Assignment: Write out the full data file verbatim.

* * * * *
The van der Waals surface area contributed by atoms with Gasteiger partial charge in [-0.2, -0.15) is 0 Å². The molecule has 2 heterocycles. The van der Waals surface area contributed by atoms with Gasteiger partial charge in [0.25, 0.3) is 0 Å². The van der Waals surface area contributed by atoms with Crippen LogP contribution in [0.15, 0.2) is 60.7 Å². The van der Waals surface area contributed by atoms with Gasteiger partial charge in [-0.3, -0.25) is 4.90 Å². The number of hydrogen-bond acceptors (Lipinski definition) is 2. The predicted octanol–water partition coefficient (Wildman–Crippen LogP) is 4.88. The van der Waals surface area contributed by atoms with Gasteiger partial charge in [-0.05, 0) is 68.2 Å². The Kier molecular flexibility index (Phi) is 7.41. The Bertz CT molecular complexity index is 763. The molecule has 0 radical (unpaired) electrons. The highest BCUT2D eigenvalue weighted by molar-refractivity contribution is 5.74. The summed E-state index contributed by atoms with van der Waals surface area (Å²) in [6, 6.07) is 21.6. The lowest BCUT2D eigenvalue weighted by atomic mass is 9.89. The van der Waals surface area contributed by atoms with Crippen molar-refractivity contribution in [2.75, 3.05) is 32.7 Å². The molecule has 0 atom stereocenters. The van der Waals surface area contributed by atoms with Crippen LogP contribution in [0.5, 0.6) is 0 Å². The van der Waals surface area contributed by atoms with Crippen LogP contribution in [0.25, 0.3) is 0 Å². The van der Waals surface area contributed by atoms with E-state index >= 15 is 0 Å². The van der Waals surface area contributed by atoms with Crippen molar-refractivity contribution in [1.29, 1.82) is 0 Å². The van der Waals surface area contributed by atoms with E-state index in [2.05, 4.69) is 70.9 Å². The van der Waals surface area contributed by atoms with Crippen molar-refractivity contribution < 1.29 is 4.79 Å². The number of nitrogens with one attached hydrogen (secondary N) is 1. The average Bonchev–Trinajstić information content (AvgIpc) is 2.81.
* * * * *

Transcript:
The van der Waals surface area contributed by atoms with Gasteiger partial charge in [-0.2, -0.15) is 0 Å². The molecule has 2 heterocycles. The van der Waals surface area contributed by atoms with Gasteiger partial charge in [0.25, 0.3) is 0 Å². The van der Waals surface area contributed by atoms with Crippen LogP contribution in [0.15, 0.2) is 60.7 Å². The van der Waals surface area contributed by atoms with Gasteiger partial charge in [-0.3, -0.25) is 4.90 Å². The number of hydrogen-bond acceptors (Lipinski definition) is 2. The predicted octanol–water partition coefficient (Wildman–Crippen LogP) is 4.88. The van der Waals surface area contributed by atoms with Gasteiger partial charge in [-0.05, 0) is 68.2 Å². The Kier molecular flexibility index (Phi) is 7.41. The Bertz CT molecular complexity index is 763. The molecule has 0 radical (unpaired) electrons. The highest BCUT2D eigenvalue weighted by molar-refractivity contribution is 5.74. The summed E-state index contributed by atoms with van der Waals surface area (Å²) in [6, 6.07) is 21.6. The lowest BCUT2D eigenvalue weighted by atomic mass is 9.89. The van der Waals surface area contributed by atoms with Crippen molar-refractivity contribution in [2.75, 3.05) is 32.7 Å². The molecule has 0 atom stereocenters. The van der Waals surface area contributed by atoms with Crippen LogP contribution in [0.5, 0.6) is 0 Å². The van der Waals surface area contributed by atoms with Crippen LogP contribution in [0.25, 0.3) is 0 Å². The van der Waals surface area contributed by atoms with E-state index >= 15 is 0 Å². The van der Waals surface area contributed by atoms with Crippen molar-refractivity contribution in [1.29, 1.82) is 0 Å². The van der Waals surface area contributed by atoms with E-state index in [2.05, 4.69) is 70.9 Å². The van der Waals surface area contributed by atoms with Crippen molar-refractivity contribution < 1.29 is 4.79 Å². The number of nitrogens with one attached hydrogen (secondary N) is 1. The average Bonchev–Trinajstić information content (AvgIpc) is 2.81.